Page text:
Our future is fucked isn’t valid because the current generation has always surpassed the previous generation. Looking at where we are today, we are more connected now than ever to people around the world. Travel time has been cut short, there’s email/video to communicate to another person on the side of the world. Anyone with an iPhone can be a content creator. Anyone with a laptop and Internet can start selling things online for e-commerce. The opportunities are even more amplified in Singapore where we have a stable government, infrastructure, and a strong SGD currency. I’ve said it many times to many people. If you are born in Singapore, you’re already lucky to be ahead of 95% of the world population. Massive opportunities are here, just have to select an industry/role and keep at it with clear direction/end goal in mind.

Michael, 36
CFO of an SME

“Gen Zs prioritise their careers and financial stability in a different way”

I think it’s characteristic of gen Zs to put themselves first and oftentimes, they’re in a better position to do so than the generation before. And maybe because the ones that behave “entitled” often have something to fall back on, they’re not as desperate or earnest towards the people presenting them with opportunities. 

I mean, there’s nothing wrong with putting ourselves first and thinking that there’s always going to be a newer and better opportunity that’ll come along, but other people – like boomers – might not see it that way. 

They don’t see how this might be the way Gen Zs choose to handle their careers and future, and that most of them prioritise financial stability all the same. They just have a different way to go about it. The lack of understanding leads to conflict and disapproval from older generations, who stereotype zoomers as “thick skin”, “unreliable”, “kids whose parents still take care of them”.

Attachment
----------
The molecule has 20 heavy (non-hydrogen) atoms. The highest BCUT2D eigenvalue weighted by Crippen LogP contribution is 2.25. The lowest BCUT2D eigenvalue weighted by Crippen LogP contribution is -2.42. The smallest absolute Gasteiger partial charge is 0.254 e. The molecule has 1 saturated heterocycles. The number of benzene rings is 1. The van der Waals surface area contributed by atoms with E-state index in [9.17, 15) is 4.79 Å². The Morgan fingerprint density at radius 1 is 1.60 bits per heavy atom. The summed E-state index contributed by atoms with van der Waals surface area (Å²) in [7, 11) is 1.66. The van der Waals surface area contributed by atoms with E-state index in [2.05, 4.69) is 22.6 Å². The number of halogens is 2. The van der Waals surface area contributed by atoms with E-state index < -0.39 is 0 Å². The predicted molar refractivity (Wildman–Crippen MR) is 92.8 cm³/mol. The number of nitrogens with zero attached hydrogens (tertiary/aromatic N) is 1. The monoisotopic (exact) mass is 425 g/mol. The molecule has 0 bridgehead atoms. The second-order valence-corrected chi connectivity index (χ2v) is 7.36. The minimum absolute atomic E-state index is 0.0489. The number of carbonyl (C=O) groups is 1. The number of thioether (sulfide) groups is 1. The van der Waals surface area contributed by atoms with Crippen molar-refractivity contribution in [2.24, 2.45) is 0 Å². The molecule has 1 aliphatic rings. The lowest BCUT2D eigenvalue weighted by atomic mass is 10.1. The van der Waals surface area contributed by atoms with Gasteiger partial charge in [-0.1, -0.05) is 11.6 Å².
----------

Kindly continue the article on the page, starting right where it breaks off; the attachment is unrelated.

But in the current context where the job market is facing somewhat of a crisis and when inflation is only worsening, it’s understandable why people would think the Gen Z attitude towards work and life is worrisome for employers and other bystanders.

Peishi, 20
Intern at an SME

“If I was the one seeking a job, I would also be the one trying to accommodate the employer, their needs and requests”

I would say I do sympathise with Jeffery to a certain extent. It’s probably a personal thing but if I was the one seeking a job, I would also be the one trying to accommodate the employer, their needs and requests, because they’re the ones hiring me. Also when you’ve confirmed something, try not to change it unless it’s an emergency. It’s basic respect for people’s time and energy.

At the same time, I feel like Jeffery was majorly overreacting to what could have been a simple question. To give a comparison, just because I ask if your food is tasty, does not mean I want a bite. He could have cost himself a perfectly good employee in the process, and for what? I also don’t agree with him saying Sarah was the reason he prefers foreigners to work for him, because I don’t think it’s fair to judge an entire bushel of apples based on a few bad ones.